Let me give you an example. It ruins very little about the novel to give away one of its gory deaths: that one character was discovered dead, “thrust head down into” a jar of pigs’ blood. This is the kind of detail that makes quite an impression on the reader — and on the monks who discovered the dead man, to be sure — for obvious reasons, and the symbolism of the gesture serves a larger plot point that I won’t go into. But I’ll admit that I never pondered why exactly there would be a vat of fresh pigs’ blood available. I kind of just accepted it. But Eco did not include this detail on a whim; he organized the story around it:
But why does everything take place at the end of November 1327? Because by December, Michael of Cesena is already in Avignon. […] But November is too early. I also needed to have a pig slaughtered. Why? The answer is simple: so that the corpse could be thrust, head down, into a great jar of blood. […] Now, it so happens (I made inquiries) that pigs are not slaughtered until cold weather comes, and November might be too early — unless I situated the abbey in the mountains, so there would already be snow.
The commitment to historicity— what Eco calls “furnishing a world in a historical novel” — is astonishing. There are other reveals in his postscript that I am dying to include but can’t without spoiling the story. Eco’s original motivation for writing this novel? Hilarious. The secrets behind the labyrinthine library, which he spent three months designing? Unfathomable. Forgive the apparent hyperbole: the man is simply that good.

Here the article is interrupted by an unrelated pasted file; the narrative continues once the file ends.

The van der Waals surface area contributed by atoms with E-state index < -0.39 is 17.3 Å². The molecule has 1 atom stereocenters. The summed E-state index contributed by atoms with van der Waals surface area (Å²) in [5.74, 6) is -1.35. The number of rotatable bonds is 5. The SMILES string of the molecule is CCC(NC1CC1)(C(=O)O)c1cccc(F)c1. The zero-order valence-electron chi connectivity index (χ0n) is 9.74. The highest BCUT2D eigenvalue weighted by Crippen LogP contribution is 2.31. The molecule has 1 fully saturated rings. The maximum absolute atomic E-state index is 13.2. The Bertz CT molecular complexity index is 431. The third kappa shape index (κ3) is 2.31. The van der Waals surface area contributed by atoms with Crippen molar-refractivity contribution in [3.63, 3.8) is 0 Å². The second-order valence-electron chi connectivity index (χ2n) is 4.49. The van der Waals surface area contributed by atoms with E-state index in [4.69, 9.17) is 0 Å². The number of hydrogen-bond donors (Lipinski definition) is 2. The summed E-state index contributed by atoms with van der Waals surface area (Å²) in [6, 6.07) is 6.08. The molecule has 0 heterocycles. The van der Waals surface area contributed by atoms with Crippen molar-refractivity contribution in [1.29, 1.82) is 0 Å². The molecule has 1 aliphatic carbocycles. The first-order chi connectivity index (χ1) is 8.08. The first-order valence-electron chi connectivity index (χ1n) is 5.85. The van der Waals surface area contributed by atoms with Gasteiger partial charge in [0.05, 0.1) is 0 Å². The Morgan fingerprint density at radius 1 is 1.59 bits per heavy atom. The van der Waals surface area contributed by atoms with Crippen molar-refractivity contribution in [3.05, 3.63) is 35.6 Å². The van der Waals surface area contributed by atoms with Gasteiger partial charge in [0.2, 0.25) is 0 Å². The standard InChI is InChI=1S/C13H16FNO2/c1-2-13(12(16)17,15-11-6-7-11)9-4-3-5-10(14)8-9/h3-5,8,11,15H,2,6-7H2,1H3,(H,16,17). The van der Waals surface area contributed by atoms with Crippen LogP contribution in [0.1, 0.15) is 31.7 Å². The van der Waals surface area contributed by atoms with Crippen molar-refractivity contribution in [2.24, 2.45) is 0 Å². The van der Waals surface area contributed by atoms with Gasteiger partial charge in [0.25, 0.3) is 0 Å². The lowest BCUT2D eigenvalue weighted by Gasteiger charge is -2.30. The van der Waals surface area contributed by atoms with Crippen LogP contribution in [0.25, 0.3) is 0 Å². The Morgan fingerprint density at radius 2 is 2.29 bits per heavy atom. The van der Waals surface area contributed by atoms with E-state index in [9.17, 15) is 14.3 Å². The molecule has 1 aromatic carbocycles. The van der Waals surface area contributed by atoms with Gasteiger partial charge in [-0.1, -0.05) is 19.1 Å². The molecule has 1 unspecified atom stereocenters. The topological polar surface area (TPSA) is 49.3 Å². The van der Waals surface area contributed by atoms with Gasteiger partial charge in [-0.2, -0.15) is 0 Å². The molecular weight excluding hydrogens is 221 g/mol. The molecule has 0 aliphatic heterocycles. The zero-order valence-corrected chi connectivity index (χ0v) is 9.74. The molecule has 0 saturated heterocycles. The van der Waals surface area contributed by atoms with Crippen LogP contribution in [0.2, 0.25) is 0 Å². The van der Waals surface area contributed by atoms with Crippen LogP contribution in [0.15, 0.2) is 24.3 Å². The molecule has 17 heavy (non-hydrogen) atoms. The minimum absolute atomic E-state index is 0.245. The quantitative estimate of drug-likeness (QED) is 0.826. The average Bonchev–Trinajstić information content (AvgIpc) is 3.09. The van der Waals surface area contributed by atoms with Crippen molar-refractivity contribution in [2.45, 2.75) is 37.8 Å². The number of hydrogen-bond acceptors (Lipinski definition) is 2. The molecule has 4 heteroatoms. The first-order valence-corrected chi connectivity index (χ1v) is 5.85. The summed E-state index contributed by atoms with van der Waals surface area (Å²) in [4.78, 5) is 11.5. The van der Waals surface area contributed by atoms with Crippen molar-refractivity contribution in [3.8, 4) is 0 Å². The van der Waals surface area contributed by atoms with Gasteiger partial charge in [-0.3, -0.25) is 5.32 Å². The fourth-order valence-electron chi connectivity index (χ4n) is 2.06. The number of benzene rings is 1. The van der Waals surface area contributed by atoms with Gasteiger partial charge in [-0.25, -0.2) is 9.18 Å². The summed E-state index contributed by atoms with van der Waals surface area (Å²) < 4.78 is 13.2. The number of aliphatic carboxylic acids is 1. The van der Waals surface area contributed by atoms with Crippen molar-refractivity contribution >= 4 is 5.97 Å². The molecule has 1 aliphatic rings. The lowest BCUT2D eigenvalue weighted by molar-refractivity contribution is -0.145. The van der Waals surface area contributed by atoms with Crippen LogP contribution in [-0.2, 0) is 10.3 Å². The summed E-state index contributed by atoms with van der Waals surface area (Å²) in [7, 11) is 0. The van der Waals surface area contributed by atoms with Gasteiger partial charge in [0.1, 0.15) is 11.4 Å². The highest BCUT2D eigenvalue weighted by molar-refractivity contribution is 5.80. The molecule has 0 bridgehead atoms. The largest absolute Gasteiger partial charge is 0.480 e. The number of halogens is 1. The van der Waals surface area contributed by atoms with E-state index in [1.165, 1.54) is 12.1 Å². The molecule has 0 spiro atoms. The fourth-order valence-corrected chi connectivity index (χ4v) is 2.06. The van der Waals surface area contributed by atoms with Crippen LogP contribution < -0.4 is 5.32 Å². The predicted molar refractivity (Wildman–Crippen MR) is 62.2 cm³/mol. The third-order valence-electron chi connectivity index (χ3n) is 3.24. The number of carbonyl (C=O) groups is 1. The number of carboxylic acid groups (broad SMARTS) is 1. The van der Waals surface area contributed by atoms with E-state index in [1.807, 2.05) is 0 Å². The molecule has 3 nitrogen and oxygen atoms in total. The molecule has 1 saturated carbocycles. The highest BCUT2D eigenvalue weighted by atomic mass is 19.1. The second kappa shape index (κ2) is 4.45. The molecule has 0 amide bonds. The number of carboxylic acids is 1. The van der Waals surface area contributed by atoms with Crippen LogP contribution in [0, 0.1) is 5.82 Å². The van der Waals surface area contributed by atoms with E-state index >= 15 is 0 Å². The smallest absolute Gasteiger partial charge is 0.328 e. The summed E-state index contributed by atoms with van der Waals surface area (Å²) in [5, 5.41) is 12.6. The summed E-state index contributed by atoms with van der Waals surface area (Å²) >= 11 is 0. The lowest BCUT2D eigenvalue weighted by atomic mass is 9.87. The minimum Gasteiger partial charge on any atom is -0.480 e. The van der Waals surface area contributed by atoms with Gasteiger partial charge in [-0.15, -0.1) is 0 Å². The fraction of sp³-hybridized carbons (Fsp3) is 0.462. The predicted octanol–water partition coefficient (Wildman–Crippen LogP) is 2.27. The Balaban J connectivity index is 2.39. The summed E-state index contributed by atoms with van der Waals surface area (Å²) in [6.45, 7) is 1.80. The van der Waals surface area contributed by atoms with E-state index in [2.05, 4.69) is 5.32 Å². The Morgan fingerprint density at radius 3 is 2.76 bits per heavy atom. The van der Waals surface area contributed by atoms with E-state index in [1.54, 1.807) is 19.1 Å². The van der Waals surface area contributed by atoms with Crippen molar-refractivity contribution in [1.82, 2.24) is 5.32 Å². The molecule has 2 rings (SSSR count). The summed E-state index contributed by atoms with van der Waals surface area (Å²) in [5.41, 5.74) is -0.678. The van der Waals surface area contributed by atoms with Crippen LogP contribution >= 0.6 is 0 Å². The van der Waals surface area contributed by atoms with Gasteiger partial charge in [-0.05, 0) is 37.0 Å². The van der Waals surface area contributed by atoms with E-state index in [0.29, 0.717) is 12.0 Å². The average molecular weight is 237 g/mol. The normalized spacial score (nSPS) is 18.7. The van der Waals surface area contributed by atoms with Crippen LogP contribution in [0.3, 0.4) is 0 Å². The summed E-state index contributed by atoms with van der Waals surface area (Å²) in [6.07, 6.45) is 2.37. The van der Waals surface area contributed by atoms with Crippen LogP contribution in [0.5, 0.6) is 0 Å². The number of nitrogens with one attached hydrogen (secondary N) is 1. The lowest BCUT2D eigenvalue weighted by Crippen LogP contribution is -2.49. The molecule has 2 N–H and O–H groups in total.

In addition to revealing a few of the magician’s secrets, the postscript serves to validate the reader’s journey. I felt rather self-conscious about finding the story slow-going until I discovered that Eco had made it crawl on purpose:
After reading the manuscript, my friends and editors suggested I abbreviate the first hundred pages, which they found very difficult and demanding. Without thinking twice, I refused, because, as I insisted, if somebody wanted to enter the abbey and live there for seven days, he had to accept the abbey’s own pace. If he could not, he would never manage to read the whole book. Therefore those first hundred pages are like a penance or an initiation, and if someone does not like them, so much the worse for him. He can stay at the foot of the hill.
The concept of pace — what Eco calls “breathing” — is only one example of the many ways that the author has considered his reader. Eco has labored over the title, setting, historicity, voice, religious history, humor, emotion, entertainment value, and practically everything else one could consider about a book. The result is exceptional, and almost nauseating when you realize that this was Eco’s first novel.
Recall that when Adso and William first climbed the hill to the abbey, William implored Adso “ ‘to recognize the evidence through which the world speaks to us like a great book.’ ” Eco, who died last year, was a trained semiotician and dedicated much of his life to understanding how the world’s symbols speak to us. He has written much of himself into William, a character who excels at detective work because of his commitment to interpreting symbols, symbols that he knows are not limited but infinite in their expression, and that therefore speak differently to different people. Likewise, Eco remarks in his postscript that he wanted every reader of his book to emerge with a different interpretation, and I expect that he has succeeded. For if it is true that the world speaks to us like a great book, then perhaps it is also true that a great book can speak to us like the world, and that like the world it can provide a unique and transformative experience for everyone involved. Umberto Eco has left us with a world waiting to be discovered, tucked away in history, in language, in the cold Italian mountains…
Climb the hill.